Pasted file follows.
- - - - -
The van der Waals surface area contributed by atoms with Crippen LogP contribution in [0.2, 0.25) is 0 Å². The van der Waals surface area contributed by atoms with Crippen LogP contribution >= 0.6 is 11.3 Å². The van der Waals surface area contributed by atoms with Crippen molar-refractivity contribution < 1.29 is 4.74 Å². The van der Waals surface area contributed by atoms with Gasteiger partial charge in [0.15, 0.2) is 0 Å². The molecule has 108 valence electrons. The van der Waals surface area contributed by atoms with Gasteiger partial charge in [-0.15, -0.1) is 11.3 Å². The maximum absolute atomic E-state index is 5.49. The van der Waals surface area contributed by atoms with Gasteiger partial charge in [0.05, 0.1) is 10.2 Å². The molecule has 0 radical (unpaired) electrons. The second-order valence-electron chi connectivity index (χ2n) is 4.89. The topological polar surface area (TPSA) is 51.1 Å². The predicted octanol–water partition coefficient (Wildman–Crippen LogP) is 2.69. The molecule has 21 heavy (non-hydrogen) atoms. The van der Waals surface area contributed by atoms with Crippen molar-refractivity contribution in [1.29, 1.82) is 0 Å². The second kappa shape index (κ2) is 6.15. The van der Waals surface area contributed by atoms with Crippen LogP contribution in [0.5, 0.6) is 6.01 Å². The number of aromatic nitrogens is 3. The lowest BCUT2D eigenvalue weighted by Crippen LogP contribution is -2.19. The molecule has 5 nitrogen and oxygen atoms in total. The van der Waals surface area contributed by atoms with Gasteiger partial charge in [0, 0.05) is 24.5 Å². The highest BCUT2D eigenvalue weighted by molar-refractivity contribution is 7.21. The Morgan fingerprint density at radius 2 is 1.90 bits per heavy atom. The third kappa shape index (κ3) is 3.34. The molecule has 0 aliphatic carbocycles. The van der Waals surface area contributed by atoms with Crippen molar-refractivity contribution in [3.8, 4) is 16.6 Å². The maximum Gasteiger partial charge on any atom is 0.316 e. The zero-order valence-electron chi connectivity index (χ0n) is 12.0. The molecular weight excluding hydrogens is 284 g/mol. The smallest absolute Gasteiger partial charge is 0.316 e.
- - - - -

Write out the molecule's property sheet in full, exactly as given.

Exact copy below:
The van der Waals surface area contributed by atoms with Crippen LogP contribution in [0.2, 0.25) is 0 Å². The van der Waals surface area contributed by atoms with Crippen LogP contribution >= 0.6 is 11.3 Å². The van der Waals surface area contributed by atoms with Crippen molar-refractivity contribution < 1.29 is 4.74 Å². The van der Waals surface area contributed by atoms with Gasteiger partial charge in [0.15, 0.2) is 0 Å². The molecule has 108 valence electrons. The van der Waals surface area contributed by atoms with Gasteiger partial charge in [-0.15, -0.1) is 11.3 Å². The maximum absolute atomic E-state index is 5.49. The van der Waals surface area contributed by atoms with Gasteiger partial charge in [0.05, 0.1) is 10.2 Å². The molecule has 0 radical (unpaired) electrons. The second-order valence-electron chi connectivity index (χ2n) is 4.89. The topological polar surface area (TPSA) is 51.1 Å². The predicted octanol–water partition coefficient (Wildman–Crippen LogP) is 2.69. The molecule has 21 heavy (non-hydrogen) atoms. The van der Waals surface area contributed by atoms with Crippen molar-refractivity contribution in [1.29, 1.82) is 0 Å². The second kappa shape index (κ2) is 6.15. The van der Waals surface area contributed by atoms with Crippen LogP contribution in [0.5, 0.6) is 6.01 Å². The number of aromatic nitrogens is 3. The lowest BCUT2D eigenvalue weighted by Crippen LogP contribution is -2.19. The molecule has 5 nitrogen and oxygen atoms in total. The van der Waals surface area contributed by atoms with Gasteiger partial charge in [0, 0.05) is 24.5 Å². The highest BCUT2D eigenvalue weighted by molar-refractivity contribution is 7.21. The Morgan fingerprint density at radius 2 is 1.90 bits per heavy atom. The third kappa shape index (κ3) is 3.34. The molecule has 0 aliphatic carbocycles. The van der Waals surface area contributed by atoms with Crippen molar-refractivity contribution in [3.8, 4) is 16.6 Å². The maximum Gasteiger partial charge on any atom is 0.316 e. The zero-order valence-electron chi connectivity index (χ0n) is 12.0. The molecular weight excluding hydrogens is 284 g/mol. The smallest absolute Gasteiger partial charge is 0.316 e.